Understanding the Cybersecurity Landscape

The #1 question we’re asked

The day before new Information Systems Security (Cybersecurity) regulations went into effect on March 1, 2016, the National Futures Association cleared up some of the uncertainty regarding the new regulations with a February 29 Notice to Members I-16-10. The FAQs that accompanied the Notice seemed to settle the most pressing question we’ve been hearing: Which employees are subject to the requirement that training be provided upon hiring and periodically during employment?

According to the FAQs: NFA Cybersecurity Interpretive Notice, “Everyone employed by the Member must understand their responsibility for safeguarding personally identifiable information and the security of the Member’s systems.” So basically, anyone who uses a computer in the course of their duties or has access to the physical premises of the office is a candidate to receive training.

When does the hammer fall?

NFA states in the FAQs that “…Members must have their written ISSP (Information Systems Security Program) in place by March 1.” However, it goes on to say that “NFA intends to review Members’ ISSP during the normal course of our examination program.” It does not address the question of when initial cybersecurity training must commence. Consequently, the safest path is to “do it now.” The EA Cybersecurity Training course will be updated annually.

What are the ingredients of an acceptable training program?

The self-exam questions indicate that training needs to be implemented or contracted with a qualified service provider, provide an understanding of the firm’s ISSP and limit human error, and include topics such as social engineering tactics or other general threats that could compromise the firm’s information system or result in data loss/breach. Exchange Analytics checks the boxes for all of the above (view course outline), and provides complete record keeping and archiving services.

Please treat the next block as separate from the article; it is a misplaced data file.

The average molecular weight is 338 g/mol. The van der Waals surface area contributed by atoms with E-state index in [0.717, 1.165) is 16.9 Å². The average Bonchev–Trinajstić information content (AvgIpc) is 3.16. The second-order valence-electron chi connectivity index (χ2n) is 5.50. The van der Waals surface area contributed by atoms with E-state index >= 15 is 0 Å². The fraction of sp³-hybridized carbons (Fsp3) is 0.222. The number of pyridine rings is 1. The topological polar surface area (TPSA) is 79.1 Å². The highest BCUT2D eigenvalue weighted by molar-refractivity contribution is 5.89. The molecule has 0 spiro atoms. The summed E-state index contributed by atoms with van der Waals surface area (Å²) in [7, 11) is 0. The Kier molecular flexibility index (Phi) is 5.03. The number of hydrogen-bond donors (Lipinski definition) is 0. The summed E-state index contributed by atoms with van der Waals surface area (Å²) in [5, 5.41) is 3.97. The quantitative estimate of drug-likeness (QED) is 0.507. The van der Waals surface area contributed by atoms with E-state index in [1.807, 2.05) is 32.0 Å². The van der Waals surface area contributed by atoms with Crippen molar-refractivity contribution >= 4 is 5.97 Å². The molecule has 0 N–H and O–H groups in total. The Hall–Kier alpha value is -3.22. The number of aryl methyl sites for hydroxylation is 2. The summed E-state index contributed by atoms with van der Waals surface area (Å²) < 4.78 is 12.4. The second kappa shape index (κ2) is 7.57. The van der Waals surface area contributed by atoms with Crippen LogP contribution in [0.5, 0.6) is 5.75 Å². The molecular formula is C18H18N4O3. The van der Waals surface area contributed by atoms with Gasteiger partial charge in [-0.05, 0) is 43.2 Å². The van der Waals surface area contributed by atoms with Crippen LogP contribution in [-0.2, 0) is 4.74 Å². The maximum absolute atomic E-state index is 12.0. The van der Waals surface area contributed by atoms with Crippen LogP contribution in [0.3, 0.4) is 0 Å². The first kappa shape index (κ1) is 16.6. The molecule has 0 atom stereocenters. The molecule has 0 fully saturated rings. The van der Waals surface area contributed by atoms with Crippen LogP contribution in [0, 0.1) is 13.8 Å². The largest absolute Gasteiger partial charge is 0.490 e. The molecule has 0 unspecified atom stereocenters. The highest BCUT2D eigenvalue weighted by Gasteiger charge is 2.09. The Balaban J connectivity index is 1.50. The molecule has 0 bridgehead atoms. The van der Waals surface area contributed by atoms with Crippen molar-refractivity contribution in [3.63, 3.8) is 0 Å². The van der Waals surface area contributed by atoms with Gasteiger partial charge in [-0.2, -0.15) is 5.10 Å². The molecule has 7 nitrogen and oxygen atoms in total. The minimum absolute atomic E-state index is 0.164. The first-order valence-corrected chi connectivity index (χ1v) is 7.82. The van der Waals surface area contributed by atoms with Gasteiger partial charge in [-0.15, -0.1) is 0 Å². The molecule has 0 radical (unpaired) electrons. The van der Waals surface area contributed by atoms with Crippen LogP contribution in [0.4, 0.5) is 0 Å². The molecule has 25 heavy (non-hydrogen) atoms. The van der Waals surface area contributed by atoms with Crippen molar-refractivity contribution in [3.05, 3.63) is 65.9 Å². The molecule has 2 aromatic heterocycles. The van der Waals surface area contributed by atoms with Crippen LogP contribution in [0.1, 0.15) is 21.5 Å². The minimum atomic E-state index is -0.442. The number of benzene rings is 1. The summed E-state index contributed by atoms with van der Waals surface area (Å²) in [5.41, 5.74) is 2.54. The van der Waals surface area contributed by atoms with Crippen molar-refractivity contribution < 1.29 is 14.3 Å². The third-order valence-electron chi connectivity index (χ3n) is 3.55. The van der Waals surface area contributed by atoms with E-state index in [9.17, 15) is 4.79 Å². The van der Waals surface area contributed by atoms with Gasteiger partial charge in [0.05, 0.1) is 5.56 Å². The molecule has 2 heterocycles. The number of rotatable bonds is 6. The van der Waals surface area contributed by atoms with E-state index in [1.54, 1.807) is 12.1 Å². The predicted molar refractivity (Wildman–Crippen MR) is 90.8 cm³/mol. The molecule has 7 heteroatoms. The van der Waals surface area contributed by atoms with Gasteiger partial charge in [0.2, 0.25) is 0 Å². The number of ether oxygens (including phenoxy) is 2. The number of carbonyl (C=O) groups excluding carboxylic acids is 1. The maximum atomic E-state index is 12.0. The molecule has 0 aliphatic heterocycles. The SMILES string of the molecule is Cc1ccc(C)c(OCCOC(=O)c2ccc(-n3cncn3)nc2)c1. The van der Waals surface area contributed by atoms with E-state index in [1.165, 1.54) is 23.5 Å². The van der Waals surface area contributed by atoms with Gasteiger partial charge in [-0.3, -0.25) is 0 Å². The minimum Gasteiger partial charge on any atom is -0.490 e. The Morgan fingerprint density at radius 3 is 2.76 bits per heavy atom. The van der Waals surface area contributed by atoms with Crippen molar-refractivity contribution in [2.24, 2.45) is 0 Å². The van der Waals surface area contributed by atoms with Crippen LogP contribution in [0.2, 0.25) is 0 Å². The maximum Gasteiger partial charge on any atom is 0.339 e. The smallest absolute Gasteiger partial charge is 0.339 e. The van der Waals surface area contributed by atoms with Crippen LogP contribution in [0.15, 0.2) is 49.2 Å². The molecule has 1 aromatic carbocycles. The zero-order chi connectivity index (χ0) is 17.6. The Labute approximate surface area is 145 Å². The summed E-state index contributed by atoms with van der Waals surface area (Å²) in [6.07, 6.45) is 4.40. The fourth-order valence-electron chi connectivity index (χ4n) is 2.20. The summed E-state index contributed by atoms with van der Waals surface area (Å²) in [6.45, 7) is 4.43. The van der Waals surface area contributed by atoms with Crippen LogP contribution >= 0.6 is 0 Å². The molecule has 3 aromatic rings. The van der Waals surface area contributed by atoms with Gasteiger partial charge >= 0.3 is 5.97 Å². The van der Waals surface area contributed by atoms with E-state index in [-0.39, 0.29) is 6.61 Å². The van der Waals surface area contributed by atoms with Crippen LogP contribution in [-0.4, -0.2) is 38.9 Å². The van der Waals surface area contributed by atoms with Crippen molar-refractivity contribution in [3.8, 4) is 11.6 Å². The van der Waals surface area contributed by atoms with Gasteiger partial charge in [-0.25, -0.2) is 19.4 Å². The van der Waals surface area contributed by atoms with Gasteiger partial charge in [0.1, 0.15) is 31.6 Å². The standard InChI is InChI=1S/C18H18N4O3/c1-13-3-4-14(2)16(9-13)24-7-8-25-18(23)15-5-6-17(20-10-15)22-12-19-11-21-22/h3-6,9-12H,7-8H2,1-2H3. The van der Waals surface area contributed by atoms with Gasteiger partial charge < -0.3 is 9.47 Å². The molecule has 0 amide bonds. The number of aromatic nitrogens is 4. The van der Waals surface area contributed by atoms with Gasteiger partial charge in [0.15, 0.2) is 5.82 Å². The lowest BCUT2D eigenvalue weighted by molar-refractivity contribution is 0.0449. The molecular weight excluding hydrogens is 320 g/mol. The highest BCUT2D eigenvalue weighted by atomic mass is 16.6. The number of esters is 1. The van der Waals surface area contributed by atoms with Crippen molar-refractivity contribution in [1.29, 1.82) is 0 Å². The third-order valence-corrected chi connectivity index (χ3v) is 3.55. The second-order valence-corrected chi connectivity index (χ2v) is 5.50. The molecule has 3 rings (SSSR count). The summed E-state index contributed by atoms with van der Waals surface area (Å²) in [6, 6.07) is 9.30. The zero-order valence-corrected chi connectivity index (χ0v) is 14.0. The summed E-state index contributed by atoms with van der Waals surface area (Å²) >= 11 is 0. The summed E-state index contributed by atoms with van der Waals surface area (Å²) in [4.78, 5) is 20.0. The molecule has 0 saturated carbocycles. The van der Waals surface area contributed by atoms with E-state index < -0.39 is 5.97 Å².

The Third-Party Question

Another source of confusion has been the extent of the firm’s responsibility to perform due diligence on third-party service providers. As in other areas of cybersecurity, the NFA left some wiggle room by stating in the FAQs that “A Member should utilize a risk-based approach to review how the third party is safeguarding the Member’s sensitive information and access to the Member’s systems, which may include asking questions of the their party or requesting additional supporting documentation.”
The operative phrases above are “risk-based approach,” which leaves room for subjectivity, and “may include asking,” which is subject to the firm’s discretion.

What are the Best Practices?

The FAQs sent a strong message that NFA’s idea of “best practices” is far from set in stone. Consider this statement: “Over time NFA will gain more knowledge of prudent cybersecurity practices at Member firms through examinations and meetings with other industry professionals and regulators. NFA intends to share additional guidance with members as more experience with various cybersecurity practices are observed.”

Marc Nagel, who wrote Exchange Analytics’ new Cybersecurity Training Course, traced the flow of cybersecurity best practices from a 2014 CFTC release to the NFA Interpretive Notice in his recent Futures Magazine article. Marc also covered the December DePaul Cyber-Risk Conference for the magazine.

New Self-Exam Questions

The Notice to Members announced the inclusion of a new set of cybersecurity questions on pages 13-19 of the Self Examination Questionnaire for FCMs, FDMs, IBs, CPOs and CTAs. We suggest that firms do not wait until their annual self-exam cycle to tackle these added questions, as they are quite technical and may require the help of a consultant to navigate.
What about consultants?

Along those lines, NFA states in the FAQs that it does not have a preferred ISSP template and does not recommend particular consultants to help a Member draft an ISSP or perform penetration testing.

Exchange Analytics can assist. We have conferred with a numerous consultants and can refer you to a professional for ISSP preparation, penetration testing and/or annual assessments. We will recommend a consultant that’s appropriate based on your firm’s size and needs.